Disclaimer: No one has cornered the market on happiness, and the approaches I discuss are simply one man’s humble opinions. Happiness is a journey. You don’t have to be there, but instead, make it destination, and a goal within your journey…
This is a tricky one. Being in a close, functioning relationship seems to be the exception to the rule nowadays, and you are hearing this from an optimist. If you are fortunate enough to have a life partner who makes you happy, you are blessed, and let’s leave it at that. However, a marriage or union is not the only relationship I’m talking about here.
Close relationships refer to all your relationships. If you have children, do you have the blessing of being close to them? With two children now living in New York and our last in her freshman year at JMU, (Duuukes), we are card-carrying members of the “empty nest” club. It isn’t easy to stay close and connected to kids, but it’s certainly worth the effort. Your kids may live in New York, across the country, or even on another continent, but you can stay connected through emails, Skype, text messages, or cell phones. Once again, however, we can look beyond our relationships with our family members to find connections.
What about friends? It seems the older we get, the more difficult it is to make new friends. Maybe this is because as we get older, we expect more from our friends. Look around the next time you have a party or get together with friends, and you might be surprised to see the majority of those you are with have been with you for a long, long time.
The fact is, it’s hard to maintain close relationships. It’s even harder to create new relationships. I, for one, do not think it has as much to do with age as other people do. I think it has to do with proximity to other people around our age. When you are in school, it’s easy to find others to make lasting friendships with. Being in a pool of 500 – 600 kids in a public high school does increase one’s odds of finding someone you can connect with.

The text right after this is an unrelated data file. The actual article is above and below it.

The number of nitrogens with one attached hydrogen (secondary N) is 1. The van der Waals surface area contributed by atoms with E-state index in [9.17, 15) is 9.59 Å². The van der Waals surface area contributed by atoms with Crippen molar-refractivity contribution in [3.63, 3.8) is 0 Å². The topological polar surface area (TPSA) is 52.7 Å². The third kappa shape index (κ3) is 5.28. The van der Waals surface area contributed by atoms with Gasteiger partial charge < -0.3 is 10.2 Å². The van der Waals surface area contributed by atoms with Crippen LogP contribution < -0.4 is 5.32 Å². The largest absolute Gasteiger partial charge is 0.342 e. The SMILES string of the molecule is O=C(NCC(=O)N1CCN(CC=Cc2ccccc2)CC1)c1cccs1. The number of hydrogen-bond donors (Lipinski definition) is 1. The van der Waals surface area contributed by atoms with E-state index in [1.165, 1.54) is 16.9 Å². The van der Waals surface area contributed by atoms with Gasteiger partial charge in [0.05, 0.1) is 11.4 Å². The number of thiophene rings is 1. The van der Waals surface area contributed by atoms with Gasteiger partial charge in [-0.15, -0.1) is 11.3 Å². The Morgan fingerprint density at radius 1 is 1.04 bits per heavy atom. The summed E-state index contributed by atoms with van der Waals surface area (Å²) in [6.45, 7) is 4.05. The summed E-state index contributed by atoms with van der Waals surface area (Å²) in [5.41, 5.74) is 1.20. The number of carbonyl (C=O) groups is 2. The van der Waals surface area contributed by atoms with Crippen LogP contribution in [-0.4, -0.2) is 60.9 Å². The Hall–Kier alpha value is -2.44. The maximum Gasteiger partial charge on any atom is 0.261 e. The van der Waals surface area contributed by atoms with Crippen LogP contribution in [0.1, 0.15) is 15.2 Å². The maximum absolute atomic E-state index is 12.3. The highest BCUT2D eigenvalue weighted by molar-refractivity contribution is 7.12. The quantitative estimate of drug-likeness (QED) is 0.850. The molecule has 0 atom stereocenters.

The truth is, as we get older, our pool of friend decreases and we run the risk of doing something that almost always leads to sadness. Isolation. We wish it for small periods of time, but by nature, we are a species that desires company. Therein lies the problem.
“Note to reader – what you are about to read is something Rob wishes he did – but doesn’t necessarily do as of this writing.”
We’ve got to take that pottery class, sign up for the frickin’ barn room dancing class, take guitar lessons, and commit to the frickin’ exercise outlet we need to act on. Now! We’ll, be happier if we do, and if you need some social contact, you’re going to be increasing your chances of finding it.
Close relationships, or the active, honest pursuit of them, contributes to happiness.
- So does engaging in meaningful activity.
- So does acting happy.
- So does optimism.
- So does having control in our lives.
If only the notion of happiness could be solved in a half dozen BLArticles™. I know that I am only skimming the surface of something quite complex, but I am hoping I may have provided you with a hint, or a spark, or a push in the right direction. You may only take one idea from the past six Blarticles™ about happiness, but that one idea may lead you to a new outlook. If so, I’ve done my job as a guide with many of the flaws I write about… but as a writer who truly believes that the art of happiness is obtainable to anyone. It sure is worth a try.